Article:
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Earlier this month, a federal appellate court issued an opinion in a personal injury lawsuit illustrating an issue that may have an impact on some Indiana premises liability cases involving children who have been injured while in the company of their parents. The case presented the court with an opportunity to discuss how a parent’s presence can act to reduce the duty a business owner has to protect minor children who accompany their parents.

Cuppa JoeThe Facts of the Case

The plaintiff was a young boy who was seriously injured while he was playing on the metal poles used to create the line at a nationwide coffee chain. According to the court’s recitation of the facts, the boy was with his family, which included both his parents and his brother. After the family ordered their food and drinks, they used the restroom and then began to leave the store.

On the way out of the store, the parents were in the lead with the children in tow. However, as the parents were about to leave the store, they heard their son screaming. They turned around to find that one of the metal poles used to connect a series of chains that were used to create a line leading up to the register had fallen on their son.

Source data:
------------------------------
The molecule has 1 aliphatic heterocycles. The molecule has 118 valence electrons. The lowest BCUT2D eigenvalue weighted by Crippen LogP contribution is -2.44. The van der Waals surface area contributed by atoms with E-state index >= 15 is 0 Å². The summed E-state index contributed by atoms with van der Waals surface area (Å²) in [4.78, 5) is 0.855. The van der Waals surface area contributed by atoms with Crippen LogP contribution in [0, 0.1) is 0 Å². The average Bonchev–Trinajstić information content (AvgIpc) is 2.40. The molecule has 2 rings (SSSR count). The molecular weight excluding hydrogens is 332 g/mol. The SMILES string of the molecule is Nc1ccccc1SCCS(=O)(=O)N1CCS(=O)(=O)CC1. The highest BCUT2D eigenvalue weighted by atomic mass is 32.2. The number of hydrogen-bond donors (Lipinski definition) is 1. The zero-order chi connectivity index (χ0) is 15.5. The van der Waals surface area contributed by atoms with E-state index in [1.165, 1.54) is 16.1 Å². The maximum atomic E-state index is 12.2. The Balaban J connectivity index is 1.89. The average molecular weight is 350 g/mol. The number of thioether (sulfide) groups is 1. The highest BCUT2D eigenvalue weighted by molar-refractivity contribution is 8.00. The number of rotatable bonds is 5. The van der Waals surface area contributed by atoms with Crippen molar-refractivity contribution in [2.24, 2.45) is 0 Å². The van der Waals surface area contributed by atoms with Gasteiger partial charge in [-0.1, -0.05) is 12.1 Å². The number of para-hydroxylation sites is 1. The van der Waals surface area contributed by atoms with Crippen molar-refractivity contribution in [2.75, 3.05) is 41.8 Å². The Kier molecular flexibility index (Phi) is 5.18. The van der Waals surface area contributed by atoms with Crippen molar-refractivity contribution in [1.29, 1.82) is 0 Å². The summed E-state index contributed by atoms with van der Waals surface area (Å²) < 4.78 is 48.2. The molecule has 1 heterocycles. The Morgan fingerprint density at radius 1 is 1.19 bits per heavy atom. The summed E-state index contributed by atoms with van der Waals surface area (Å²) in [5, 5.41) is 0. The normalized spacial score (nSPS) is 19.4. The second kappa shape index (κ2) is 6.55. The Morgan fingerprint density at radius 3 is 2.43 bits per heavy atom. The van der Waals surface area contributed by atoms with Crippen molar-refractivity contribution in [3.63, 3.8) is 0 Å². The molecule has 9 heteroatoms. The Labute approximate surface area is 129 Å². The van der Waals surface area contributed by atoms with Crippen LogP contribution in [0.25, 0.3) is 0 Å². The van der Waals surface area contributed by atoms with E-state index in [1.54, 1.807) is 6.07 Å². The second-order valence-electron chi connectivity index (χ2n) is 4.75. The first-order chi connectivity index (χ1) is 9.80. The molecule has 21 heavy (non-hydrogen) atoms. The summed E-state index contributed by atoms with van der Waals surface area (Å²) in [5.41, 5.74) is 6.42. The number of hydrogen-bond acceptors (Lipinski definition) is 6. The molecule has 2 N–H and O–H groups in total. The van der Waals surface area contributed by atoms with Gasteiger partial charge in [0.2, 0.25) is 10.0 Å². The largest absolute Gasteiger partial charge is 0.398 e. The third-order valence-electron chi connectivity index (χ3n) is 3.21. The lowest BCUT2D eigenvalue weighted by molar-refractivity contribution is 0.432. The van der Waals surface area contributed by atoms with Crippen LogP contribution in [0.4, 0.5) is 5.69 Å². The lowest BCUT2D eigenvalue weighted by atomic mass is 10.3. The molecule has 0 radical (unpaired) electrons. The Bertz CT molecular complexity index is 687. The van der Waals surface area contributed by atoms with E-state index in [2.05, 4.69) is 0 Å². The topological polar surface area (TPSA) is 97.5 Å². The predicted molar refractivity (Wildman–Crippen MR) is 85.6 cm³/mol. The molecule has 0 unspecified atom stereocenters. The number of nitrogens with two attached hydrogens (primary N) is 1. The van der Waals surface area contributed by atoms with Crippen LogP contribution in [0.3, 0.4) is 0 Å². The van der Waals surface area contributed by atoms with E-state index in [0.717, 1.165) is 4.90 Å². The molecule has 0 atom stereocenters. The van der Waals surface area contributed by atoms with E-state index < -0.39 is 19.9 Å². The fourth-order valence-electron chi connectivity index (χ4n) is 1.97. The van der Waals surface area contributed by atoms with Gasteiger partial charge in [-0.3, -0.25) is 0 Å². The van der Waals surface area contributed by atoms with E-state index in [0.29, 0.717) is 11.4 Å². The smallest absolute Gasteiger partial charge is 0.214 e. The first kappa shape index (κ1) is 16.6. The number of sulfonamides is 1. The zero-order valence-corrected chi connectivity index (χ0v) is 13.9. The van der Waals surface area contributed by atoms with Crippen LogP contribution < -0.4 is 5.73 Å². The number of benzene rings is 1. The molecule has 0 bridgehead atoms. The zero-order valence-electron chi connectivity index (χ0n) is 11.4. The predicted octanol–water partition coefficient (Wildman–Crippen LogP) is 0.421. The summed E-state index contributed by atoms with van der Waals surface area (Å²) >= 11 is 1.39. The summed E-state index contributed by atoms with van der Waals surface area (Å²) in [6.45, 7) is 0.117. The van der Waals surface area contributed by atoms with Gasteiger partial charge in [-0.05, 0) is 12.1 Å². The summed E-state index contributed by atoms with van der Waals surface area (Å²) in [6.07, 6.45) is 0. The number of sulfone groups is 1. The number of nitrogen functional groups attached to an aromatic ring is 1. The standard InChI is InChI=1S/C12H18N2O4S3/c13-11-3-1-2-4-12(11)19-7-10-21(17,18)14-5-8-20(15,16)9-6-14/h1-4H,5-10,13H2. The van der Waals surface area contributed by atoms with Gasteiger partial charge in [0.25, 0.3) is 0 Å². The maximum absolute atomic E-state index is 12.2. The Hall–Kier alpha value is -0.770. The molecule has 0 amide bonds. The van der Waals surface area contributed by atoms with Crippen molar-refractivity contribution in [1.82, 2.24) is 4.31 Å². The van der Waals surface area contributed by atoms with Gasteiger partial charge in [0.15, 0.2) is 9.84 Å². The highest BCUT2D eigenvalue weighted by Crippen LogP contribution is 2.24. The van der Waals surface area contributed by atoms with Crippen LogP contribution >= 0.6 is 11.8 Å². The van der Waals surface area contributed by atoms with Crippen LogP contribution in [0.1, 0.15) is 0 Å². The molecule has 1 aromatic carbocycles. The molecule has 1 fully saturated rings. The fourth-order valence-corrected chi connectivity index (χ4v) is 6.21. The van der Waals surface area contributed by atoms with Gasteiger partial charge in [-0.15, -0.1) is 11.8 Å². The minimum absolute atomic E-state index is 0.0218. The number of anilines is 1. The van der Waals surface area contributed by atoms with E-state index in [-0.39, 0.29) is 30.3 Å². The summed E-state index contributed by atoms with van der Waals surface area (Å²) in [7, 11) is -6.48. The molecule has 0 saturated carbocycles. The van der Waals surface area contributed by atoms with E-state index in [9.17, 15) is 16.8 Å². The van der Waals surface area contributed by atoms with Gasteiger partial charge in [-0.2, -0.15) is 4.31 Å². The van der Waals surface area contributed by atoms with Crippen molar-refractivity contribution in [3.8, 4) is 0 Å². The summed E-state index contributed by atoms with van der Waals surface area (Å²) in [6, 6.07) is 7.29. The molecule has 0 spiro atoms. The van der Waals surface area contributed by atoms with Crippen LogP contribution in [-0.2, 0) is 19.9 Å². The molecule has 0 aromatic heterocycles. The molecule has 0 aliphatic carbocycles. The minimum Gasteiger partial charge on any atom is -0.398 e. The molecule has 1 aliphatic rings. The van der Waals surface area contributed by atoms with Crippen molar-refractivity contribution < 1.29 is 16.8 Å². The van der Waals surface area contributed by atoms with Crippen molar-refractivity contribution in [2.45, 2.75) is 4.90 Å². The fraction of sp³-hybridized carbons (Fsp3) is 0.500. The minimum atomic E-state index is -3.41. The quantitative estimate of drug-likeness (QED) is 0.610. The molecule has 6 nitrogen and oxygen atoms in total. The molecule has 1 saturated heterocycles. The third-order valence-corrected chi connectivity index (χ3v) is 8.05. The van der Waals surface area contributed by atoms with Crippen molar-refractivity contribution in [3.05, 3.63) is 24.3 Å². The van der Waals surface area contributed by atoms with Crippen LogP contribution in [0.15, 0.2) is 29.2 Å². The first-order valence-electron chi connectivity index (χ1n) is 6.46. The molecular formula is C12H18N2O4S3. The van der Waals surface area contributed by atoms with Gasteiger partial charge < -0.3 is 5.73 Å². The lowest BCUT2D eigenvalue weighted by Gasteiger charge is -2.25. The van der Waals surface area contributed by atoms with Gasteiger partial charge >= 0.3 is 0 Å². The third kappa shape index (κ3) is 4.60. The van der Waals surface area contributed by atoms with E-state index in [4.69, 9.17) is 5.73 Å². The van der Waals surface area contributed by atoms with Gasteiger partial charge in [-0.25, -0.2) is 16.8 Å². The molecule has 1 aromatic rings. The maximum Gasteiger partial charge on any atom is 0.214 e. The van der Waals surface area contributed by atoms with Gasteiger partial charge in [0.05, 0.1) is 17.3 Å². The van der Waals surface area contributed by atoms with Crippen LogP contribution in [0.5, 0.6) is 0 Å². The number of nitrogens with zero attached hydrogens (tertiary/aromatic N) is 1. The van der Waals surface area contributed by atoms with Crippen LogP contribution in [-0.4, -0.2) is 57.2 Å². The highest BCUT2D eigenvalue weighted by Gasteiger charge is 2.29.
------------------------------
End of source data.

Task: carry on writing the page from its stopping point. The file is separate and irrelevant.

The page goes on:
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Earlier this month, a state appellate court issued a written opinion in a personal injury case involving a plaintiff who was mauled by a pack of four or five dogs. The case presented the court with the opportunity to discuss whether the state imposes strict liability on the owners of dogs and, if so, whether the doctrine of comparative fault should be applied to take into account the plaintiff’s own negligence.

Dog PackThe case is important for Indiana dog bite victims to understand because it shows the type of analysis that courts conduct when viewing these types of claims. However, it is important to keep in mind that Indiana’s dog bite law is somewhat different from the law discussed in this case.

The Facts of the Case

The plaintiff and her friend were walking along a path on the friend’s property while hunting for squirrels. At some point, a pack of several dogs approached the plaintiff and attacked her. A passing motorcyclist saw the plaintiff was being attacked and intervened. As a result of the attack, the plaintiff sustained serious injuries and filed a personal injury lawsuit against the owner of the dogs.